Hong Kong suspends four more border crossings to curb spread of virus

By Felix Tam and Twinnie Siu

HONG KONG (Reuters) – Hong Kong’s leader announced the closure of four more border crossings with mainland China on Monday, leaving just three checkpoints open, but stopped short of demands for the entire border to be closed to curb the spread of the new coronavirus.

Hong Kong has 15 confirmed cases of the coronavirus, which emerged in central China in December and has killed more than 360 people there and sent jitters through global markets.

Carrie Lam, chief executive of Chinese-ruled Hong Kong, was speaking hours after more than 2,500 workers from the Hospital Authority Employees Alliance (HAEA) went on strike to call for the border to be shut and better protection for hospital staff, among other demands.

“We should be united if we have the same goal. At this critical moment, (some people are) taking extreme means and it is inevitable it will affect the rights of patients,” Lam said.

“Those using extreme means to try to force the government’s hand will not succeed.”

The Hospital Authority said those using extreme means “to try to force the government and Hospital Authority‚Äôs hands will not succeed”.

Striking workers at the Hospital Authority building booed as they watched Lam speak, calling her a liar and chanting: “Close all borders.”

The medical workers, members of the newly formed union, held a press conference shortly after Lam spoke and said they planned to keep up their strike action.

HAEA chairwoman Winnie Yu said she expected around 9,000 of the alliance’s roughly 18,000 members to strike on Tuesday.

Pro-democracy protesters have in recent months formed about 40 unions as a way to press their demands on the government and at least a dozen have come out in support of the HAEA’s strike.

Reflecting concerns in the broader business community, three-quarters of American business leaders polled said they wanted Hong Kong to shut the border with the mainland, according to a survey of 156 executives by the American Chamber of Commerce in Hong Kong.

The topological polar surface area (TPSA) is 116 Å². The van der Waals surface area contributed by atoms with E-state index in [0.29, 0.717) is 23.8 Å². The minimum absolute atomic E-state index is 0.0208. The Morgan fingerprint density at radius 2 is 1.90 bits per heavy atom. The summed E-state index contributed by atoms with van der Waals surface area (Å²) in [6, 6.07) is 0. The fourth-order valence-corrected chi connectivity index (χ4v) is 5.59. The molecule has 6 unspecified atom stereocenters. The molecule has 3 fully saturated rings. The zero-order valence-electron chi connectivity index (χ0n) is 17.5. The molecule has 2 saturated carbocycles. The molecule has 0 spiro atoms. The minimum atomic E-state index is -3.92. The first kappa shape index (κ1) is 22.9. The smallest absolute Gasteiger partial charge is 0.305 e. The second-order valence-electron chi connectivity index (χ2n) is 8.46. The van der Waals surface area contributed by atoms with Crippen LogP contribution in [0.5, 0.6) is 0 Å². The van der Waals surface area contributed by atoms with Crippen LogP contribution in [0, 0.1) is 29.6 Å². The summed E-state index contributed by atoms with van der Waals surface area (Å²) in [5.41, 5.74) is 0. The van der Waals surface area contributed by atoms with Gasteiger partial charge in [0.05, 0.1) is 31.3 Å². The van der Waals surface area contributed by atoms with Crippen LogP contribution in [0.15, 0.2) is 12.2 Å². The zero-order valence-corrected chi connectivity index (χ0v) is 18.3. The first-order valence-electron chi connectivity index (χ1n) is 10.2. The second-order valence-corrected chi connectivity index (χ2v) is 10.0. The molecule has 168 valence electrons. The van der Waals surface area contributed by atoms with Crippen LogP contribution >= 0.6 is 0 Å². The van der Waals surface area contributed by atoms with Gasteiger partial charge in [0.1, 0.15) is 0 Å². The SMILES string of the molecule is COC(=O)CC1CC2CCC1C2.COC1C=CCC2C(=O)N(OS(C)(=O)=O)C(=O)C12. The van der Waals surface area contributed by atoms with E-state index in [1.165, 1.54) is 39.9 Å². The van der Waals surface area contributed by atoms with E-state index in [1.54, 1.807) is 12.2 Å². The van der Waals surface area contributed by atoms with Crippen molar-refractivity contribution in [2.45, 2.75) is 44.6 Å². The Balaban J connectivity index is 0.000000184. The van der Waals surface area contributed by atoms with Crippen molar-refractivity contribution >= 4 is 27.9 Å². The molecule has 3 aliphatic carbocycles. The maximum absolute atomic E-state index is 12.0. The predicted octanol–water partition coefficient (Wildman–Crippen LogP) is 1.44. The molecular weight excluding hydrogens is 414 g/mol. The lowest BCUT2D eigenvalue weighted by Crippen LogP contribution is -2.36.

Lam has rejected calls to shut the entire border, saying such a move would be “inappropriate and impractical” as well as “discriminatory”.

By making it inconvenient for people to cross the border, Lam said she hoped it would help contain the spread of the virus although she does not “rule out future measures as the situation evolves”.

The health scare comes after months of at times violent anti-government protests in Hong Kong triggered by fears the city’s autonomy, guaranteed under a “one country, two systems” formula, is being eroded by Beijing.

China denies meddling and accuses foreign governments of fomenting the unrest.

The virus is expected to heap more pressure on the former British colony, which on Monday reported its economy contracted for the first time in a decade in 2019.

The HAEA’s five demands are for the government to close the border, distribute masks to the public, ensure that front-line medical workers have adequate supplies and protection, provide enough isolation wards for patients and guarantee no reprisals for strikers.

Panic-stricken residents have emptied shelves in major supermarkets in Hong Kong, stockpiling meat, rice and cleaning products as fears escalate over the coronavirus.

About 90 percent of the city’s food is imported, with the bulk coming from the mainland, according to official data.

Toy shop owner Lam Wa-yin, 45, said closing the border would intensify worries about supplies of staples.

“They’ve started rushing to buy supplies even before they fully close the borders,” Lam said.

“It’ll get worse if it is fully closed. Especially food. People have been rushing to buy oil, salt and rice, not to mention the face masks.”

(Reporting By Felix Tam, Joseph Campbell, Twinnie Siu, Jessie Pang, Yoyo Chow; Writing by Anne Marie Roantree; Editing by Robert Birsel)

Iraq orders truce with Kurds to allow peaceful deployment at border crossings

Iraq orders truce with Kurds to allow peaceful deployment at border crossings

By Maher Chmaytelli